Race is On to Preserve Underwater Relics in Solent Strait

Swash Channel Designated Wreck 1

An incredible ancient settlement off Britain‘s south coast that could ‘rewrite the history books’ is in danger of being swept away, unless archaeologists secure enough funding to launch full-scale excavations by next year. Experts have been astounded by the discovery of 24 worked timber fragments found on underwater diving expeditions to an underwater cliff of Bouldner, on the north coast of the Isle of Wight. Hundreds of objects such as flint, charcoal, hazelnuts, string and the remains of a longboat have been found alongside the fragments, which many feel are the remnants of a huge structure built over 8,000 years ago.

Garry Momber, director of the Hampshire and Wight Trust for Maritime Archaeology (HWTMA), tells local news the 24 timber pieces, found two months ago, are the area’s most staggering find to date:

“We were in shock. This is more comprehensive than anything I thought we would ever find and I’m sure there is an awful lot more to be uncovered.” Mr Momber claims the discoveries proove prehistoric people inhabited the banks of the Solent – the strait which divides mainland UK with the Isle of Wight. “Each piece of timber has very clear and distinct cut marks, so we know they have been worked on,” he adds. “Its an elaborate framework and the timber appears to be linked. It could be a collapsed structure, or perhaps a platform built close to the waterway. This really pushes forward our understanding of the area,” claims Mr Momber, “because it shows they were well established and capable of craftsmanship.”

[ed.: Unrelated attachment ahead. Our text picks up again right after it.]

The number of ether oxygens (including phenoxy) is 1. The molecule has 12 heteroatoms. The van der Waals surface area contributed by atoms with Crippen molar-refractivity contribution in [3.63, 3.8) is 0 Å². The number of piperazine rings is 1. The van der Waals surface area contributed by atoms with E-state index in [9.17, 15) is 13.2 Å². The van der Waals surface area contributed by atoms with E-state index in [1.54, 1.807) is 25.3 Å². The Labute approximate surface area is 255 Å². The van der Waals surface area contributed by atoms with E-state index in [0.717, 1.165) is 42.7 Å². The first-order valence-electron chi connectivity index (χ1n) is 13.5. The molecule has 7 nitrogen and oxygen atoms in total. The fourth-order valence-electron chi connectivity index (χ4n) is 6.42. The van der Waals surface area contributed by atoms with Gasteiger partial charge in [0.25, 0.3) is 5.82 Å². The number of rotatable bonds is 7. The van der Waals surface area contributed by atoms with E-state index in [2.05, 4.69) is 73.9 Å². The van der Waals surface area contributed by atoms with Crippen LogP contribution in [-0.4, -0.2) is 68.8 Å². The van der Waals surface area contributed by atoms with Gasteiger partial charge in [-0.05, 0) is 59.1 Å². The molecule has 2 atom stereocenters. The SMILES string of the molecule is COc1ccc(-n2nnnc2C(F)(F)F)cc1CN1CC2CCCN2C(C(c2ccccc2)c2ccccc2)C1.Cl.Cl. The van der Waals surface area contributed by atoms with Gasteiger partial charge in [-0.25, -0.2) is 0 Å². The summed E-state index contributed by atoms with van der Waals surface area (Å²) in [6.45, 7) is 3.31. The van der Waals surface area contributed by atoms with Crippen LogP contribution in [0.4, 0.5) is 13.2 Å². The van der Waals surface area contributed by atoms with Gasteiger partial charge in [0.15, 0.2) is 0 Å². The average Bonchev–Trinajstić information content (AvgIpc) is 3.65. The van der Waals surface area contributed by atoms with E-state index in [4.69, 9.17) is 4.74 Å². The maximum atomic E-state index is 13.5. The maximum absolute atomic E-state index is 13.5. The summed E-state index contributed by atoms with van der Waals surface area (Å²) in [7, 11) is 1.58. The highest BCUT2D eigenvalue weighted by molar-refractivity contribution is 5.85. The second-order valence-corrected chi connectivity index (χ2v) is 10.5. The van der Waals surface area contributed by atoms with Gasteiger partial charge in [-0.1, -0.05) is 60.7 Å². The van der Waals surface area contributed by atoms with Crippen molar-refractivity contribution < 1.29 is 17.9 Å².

“If we don’t act now, these findings could be lost forever.”

Bouldner’s cliff has held onto its millennia-old treasures thanks to an absence of oxygen-related erosion, meaning many more could be found in its murky depths thanks to underwater archaeology. Yet the three-day dive which produced the timbers cost a cool 3,600 – and Mr Momber is fearful that sweeping tides could wash away the ancient settlement for good unless action is taken in the next year. “This really is of national and international significance – there is nothing else like it in the UK,” he says. “The race is on to save what we can now. If we dont act now, these findings could be lost forever.” The Solent isn’t the only area in Britain to have enjoyed a recent timber windfall – London’s earliest timber structure was found only two months ago in bogs beside a high-security prison.